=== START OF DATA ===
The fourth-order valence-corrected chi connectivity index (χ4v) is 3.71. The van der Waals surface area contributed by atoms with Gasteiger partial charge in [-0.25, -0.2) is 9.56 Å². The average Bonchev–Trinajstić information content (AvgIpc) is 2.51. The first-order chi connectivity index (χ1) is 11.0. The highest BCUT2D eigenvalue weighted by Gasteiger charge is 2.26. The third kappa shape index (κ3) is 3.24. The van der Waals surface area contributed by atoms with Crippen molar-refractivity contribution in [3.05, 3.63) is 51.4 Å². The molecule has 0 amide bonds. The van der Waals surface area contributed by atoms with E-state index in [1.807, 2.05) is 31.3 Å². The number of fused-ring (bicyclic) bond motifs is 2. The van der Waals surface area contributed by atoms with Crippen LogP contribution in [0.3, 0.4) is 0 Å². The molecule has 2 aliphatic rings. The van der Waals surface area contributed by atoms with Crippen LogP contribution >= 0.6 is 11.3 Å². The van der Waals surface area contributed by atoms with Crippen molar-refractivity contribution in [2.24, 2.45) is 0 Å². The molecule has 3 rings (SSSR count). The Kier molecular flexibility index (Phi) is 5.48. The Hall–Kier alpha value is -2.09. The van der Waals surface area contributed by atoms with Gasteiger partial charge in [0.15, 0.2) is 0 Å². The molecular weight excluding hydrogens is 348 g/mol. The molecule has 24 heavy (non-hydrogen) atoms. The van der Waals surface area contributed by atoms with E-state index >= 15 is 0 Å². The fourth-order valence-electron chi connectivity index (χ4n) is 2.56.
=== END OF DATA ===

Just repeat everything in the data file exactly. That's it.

The fourth-order valence-corrected chi connectivity index (χ4v) is 3.71. The van der Waals surface area contributed by atoms with Gasteiger partial charge in [-0.25, -0.2) is 9.56 Å². The average Bonchev–Trinajstić information content (AvgIpc) is 2.51. The first-order chi connectivity index (χ1) is 11.0. The highest BCUT2D eigenvalue weighted by Gasteiger charge is 2.26. The third kappa shape index (κ3) is 3.24. The van der Waals surface area contributed by atoms with Crippen molar-refractivity contribution in [3.05, 3.63) is 51.4 Å². The molecule has 0 amide bonds. The van der Waals surface area contributed by atoms with E-state index in [1.807, 2.05) is 31.3 Å². The number of fused-ring (bicyclic) bond motifs is 2. The van der Waals surface area contributed by atoms with Crippen LogP contribution in [0.3, 0.4) is 0 Å². The molecule has 2 aliphatic rings. The van der Waals surface area contributed by atoms with Crippen LogP contribution >= 0.6 is 11.3 Å². The van der Waals surface area contributed by atoms with Crippen molar-refractivity contribution in [2.24, 2.45) is 0 Å². The molecule has 3 rings (SSSR count). The Kier molecular flexibility index (Phi) is 5.48. The Hall–Kier alpha value is -2.09. The van der Waals surface area contributed by atoms with Gasteiger partial charge in [0.15, 0.2) is 0 Å². The molecular weight excluding hydrogens is 348 g/mol. The molecule has 24 heavy (non-hydrogen) atoms. The van der Waals surface area contributed by atoms with E-state index >= 15 is 0 Å². The fourth-order valence-electron chi connectivity index (χ4n) is 2.56.